A locus for eccentrics (hopefully)

Wednesday, March 12, 2008

I Do, Adieu

This morning, I resigned from my law firm. I'm still in kind of a daze about it, but on balance I am certain I did the right thing. I quit for a variety of reasons, many of which parallel those of other attorneys who leave firms; overwork, burn out, stress, ect. For the eight months I worked there, I could never get past the feeling of cold, naked fear that would grip me almost every morning when I got to the office, or when something threatened to spring out of control in court, or when I knew my bosses were about to scream at me, or call me stupid, or when I was impossibly behind on a major project with a deadline looming. The first thing my Doctor told me this past January after I told her my symptoms was "You need to get another job."

I guess I took it for granted that I would be phenomenally successful right out of the gate, and ignored the anecdotes and statistics about the high turnover rate at some of these firms. After only a few weeks, I could see why (and I worked at a relatively small firm set in the suburbs - I can't imagine how some of the bigwigs do it in Wall Street). The work managed to be both mind-numbingly tedious and unreasonably stressful. And I don't think I was really that good at it. And the partners at our firm were perfectionists who belittled you for sport. After a few months, it stops being a healthy environment to be in. I don't have regrets about anything--it was good to see what the private sector is like, and absorb the corporate culture, and get some solid work experience, and I learned a lot. But since December I feel like I've been walking around with my stomach in knots, and I've had difficulty carrying on conversations with my friends about normal stuff. I had a shitty Thanksgiving and Christmas because even though I was surrounded by people I love, I couldn't stop thinking about any one of the hundreds of different things that were back at the office, waiting to blow up in my face (and many of them did). The worst part about it is that many of your mistakes don't come back to haunt you until months afterward. Why, just this week I was called into the Senior Partner's office and ripped into about a file that I hadn't touched since, like, October.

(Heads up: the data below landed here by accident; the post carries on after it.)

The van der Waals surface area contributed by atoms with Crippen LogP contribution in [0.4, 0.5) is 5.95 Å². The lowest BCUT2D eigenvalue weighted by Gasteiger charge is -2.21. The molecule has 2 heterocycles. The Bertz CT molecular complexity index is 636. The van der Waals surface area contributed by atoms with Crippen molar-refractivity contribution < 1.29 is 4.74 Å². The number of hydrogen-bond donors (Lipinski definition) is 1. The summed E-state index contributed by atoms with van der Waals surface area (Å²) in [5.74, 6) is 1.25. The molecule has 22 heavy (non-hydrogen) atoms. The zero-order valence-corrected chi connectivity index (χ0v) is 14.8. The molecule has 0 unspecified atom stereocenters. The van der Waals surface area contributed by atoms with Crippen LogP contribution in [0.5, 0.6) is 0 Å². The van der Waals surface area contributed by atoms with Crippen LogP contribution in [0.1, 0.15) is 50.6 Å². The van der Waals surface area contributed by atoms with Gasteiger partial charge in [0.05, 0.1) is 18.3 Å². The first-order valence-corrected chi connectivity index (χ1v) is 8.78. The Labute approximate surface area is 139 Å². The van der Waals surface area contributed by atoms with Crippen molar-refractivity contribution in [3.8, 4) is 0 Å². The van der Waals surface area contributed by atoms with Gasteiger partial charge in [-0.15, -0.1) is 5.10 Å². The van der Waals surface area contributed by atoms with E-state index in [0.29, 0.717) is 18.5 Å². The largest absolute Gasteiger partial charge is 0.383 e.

So today I just said fuck it. We left things on a civil note, and I assured them it wasn't personal, it was just time to move on. I'm a little anxious because its a tight job market and I take nothing for granted, but other than that, I feel an enormous sense of relief. The one thing I take from this is no job is worth being miserable day in and day out. I plan on looking for other law firm jobs in the next few weeks and months, because I want to really feel like I experienced the culture of a law firm before I decide that its not for me. I owe it to myself to try it out one more time before I give up on it for good and explore some alternate legal job (public interest? administrative legal work? legal education?) or another career path altogether. I know that in the meantime, I will be okay. Its a tough market out there, no job is guaranteed for me to grab, and my savings are finite. But at least I can relax a little bit today, learn from this experience and move on from there. My continued thanks for your support.

6 Comments:

Blogger steve said...

Wow, good luck. I guess there is something about being in a more relaxed environment, even if you don't make The Big Bucks.

9:33 PM

 
Blogger neill said...

I wonder how much of it had to do with going through all of that in the 'burbs? I can't imagine living out there (without having kids--obviously that changes the calculus a little bit) and not shooting myself in the head.

8:08 AM

 
Blogger Omar said...

I feel like the last few months have been so busy, whatever setting I was in would not have made a difference. I don't neccessarily have the same aversion to the suburbs that a lot of other people do, and I doubt that if I gone through all of this in Chicago, I would have been able to take the time and enjoy the environment. It doesn't really seem to work like that, at least for me.

On the other hand, there were a couple guys at my firm who lived in the city and commuted, and wouldn't have it any other way. They always ended up sleeping in the office, though, which in my mind defeated the purpose.

8:16 AM

 
Blogger Jefe said...

Tough decision to make, but it sounds like the right one.

10:12 AM

 
Blogger steve said...

Just a taste of what waits for you, jefe.

7:50 AM

 
Blogger Jefe said...

I know. I become nervouser and nervouser.

9:09 AM

 

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